Be your Best Self
People know and follow the real deal when they see it, those who walk through life on their own terms, who stay true to their beliefs and who don’t back down. We can all name people like this, and there’s often a pretty broad consensus that such diverse figures as Nelson Mandela, Mahatma Gandhi, Oprah Winfrey, Muhammad Ali and Winston Churchill are (or were) all real deals, which goes to show that authenticity can be demonstrated in many different styles.
I call this having “extraordinary authenticity,” which means having the ability to be yourself even in the toughest situations. This requires living with a paradox: To inspire as a leader, you need to know your stuff, but you also need to be able to admit when you don’t know stuff. You need to be both confident and vulnerable at the same time.
Allowing yourself to be vulnerable can be hard enough for most of us, but in the business world, the idea of being yourself is further complicated by the fact that it’s also important to get along with all sorts of people while staying true to yourself. You obviously can’t just say to colleagues or customers, “This is me being myself, take it or leave it.” Not if you want to get ahead. Instead, you have to figure out how to be you in a way that broadens your appeal and impact versus turning people off or unnecessarily clashing with company culture.
Be an Avid Learner
One of the most effective things you can do to continue to grow and be your best self is to always be learning. In fact, I believe that being an avid learner is the single biggest thing that separates a good leader from a great one. Someone with a voracious appetite for knowledge is bound to inspire others with their passion and curiosity and can energize an organization by bringing to it new ideas.
Unleash the Power of People
I believe leadership is a privilege. I also believe deep down in my bones that all people, when given a choice, have an inherent desire to do the right thing, to contribute and to make a positive difference through the work that they do. And I’m absolutely convinced that it’s crucial to have this mindset in order to get the most out of the people you work with. As a matter of fact, I believe that there is potential in every person and, as the leader, it’s my job to unleash it.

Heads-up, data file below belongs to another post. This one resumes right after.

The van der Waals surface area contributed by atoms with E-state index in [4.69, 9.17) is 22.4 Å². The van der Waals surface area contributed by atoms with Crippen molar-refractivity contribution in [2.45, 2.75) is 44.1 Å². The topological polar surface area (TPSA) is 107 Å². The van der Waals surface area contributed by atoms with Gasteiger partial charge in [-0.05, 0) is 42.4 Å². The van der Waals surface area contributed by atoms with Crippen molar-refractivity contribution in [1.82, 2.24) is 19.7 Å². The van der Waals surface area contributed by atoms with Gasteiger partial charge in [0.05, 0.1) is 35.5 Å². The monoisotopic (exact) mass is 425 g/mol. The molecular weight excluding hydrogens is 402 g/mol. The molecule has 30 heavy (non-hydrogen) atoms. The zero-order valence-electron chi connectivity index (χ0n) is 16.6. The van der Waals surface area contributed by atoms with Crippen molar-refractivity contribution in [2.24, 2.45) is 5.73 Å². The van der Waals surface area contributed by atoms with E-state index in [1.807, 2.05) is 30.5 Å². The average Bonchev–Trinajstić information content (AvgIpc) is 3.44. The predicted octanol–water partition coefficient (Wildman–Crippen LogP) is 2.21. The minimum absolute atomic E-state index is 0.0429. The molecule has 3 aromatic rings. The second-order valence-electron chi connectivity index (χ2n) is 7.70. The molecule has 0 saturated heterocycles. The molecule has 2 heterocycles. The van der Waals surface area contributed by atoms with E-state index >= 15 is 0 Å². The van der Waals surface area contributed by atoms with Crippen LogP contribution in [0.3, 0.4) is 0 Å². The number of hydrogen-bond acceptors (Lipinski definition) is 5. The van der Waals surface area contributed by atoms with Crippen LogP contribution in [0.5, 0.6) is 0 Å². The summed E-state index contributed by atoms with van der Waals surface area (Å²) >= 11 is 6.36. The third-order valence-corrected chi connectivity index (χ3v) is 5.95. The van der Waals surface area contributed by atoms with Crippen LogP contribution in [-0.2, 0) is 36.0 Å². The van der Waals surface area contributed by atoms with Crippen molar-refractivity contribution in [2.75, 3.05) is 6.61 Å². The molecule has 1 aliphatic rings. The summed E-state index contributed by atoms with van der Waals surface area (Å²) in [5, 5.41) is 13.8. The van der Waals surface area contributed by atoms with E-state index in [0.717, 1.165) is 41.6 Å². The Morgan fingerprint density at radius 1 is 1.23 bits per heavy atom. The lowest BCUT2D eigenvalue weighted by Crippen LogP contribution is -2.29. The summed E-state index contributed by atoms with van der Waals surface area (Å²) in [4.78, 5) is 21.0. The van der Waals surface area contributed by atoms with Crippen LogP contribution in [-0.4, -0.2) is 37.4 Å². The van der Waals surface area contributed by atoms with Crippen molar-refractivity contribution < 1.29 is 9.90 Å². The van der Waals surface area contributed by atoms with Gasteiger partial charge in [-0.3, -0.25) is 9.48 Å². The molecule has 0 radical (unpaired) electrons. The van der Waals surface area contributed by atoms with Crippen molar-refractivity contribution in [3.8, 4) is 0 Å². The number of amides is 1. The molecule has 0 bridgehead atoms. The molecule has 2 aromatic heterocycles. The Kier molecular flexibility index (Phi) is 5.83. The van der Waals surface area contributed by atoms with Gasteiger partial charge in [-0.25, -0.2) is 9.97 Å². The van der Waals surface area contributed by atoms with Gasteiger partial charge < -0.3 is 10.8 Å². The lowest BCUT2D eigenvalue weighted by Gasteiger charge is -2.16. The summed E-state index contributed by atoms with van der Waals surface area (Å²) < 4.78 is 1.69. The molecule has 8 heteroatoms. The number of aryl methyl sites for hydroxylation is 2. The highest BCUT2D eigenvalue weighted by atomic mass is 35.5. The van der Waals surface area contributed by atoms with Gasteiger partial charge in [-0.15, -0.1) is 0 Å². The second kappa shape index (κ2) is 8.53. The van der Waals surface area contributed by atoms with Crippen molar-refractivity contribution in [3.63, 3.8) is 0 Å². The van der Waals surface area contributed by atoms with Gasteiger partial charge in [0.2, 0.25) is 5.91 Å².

If you can establish an environment where every single person feels that he or she is part of a team and has a chance to contribute, you’ve created a situation where people can do great things. To build an environment like this, you have to start with trust. Reaching out to people and building relationships based on trust might seem like a natural idea, but how do you do it? This is not the sort of thing they typically teach in business school. Below are things you can do to show people that you believe in them and that you care.
1. Know that people want to contribute: Start with the right attitude: Realize that 99.9 percent of people come to work every day wanting to do good and try hard. So you have to go to work every day thinking about your people that way and appreciating them for it, not looking to catch the 0.1 percent who want to mess things up or don’t act in good faith.
2. Demonstrate that everyone counts: It’s been shown that the most successful companies have a culture where every person feels valued. No matter what their position, they all know they have a chance to contribute and make a difference.
3. The more they know, the more they care: One way to show people you trust in their abilities and intentions is to share what you know.
4. Ask questions that promote insight: To find out more about who people are and what they think, one of my favorite questions to ask is, “What would you do if you had my job?”
5. Take Responsive Action: Once you’ve found out what people think, you’ve got to act on that and show that you’ve taken them into account.
You Have to Believe It Can Be Done
Think for a moment about what you want to accomplish and ask yourself: Do you truly believe you can make it happen? If the answer to that question is not an immediate and emphatic yes, then you have some work to do.
Bob, one of the world’s leading sports psychologists and an expert on peak performance, really drove this point home: “If you think of yourself as able to do something, you probably will do it. If you think of yourself as incapable, you probably won’t.” But believing that you can succeed is not the same thing as knowing exactly how you’re going to get there. It means having faith that you and your people will find a way. If you don’t already have the knowledge, you can find it. If you don’t already have the resources, you can get them. It means believing that you and your team have the capacity to figure things out. And if you don’t believe that, you need to spend some time thinking about why you don’t. By fully examining why not, you’ll identify barriers to your goal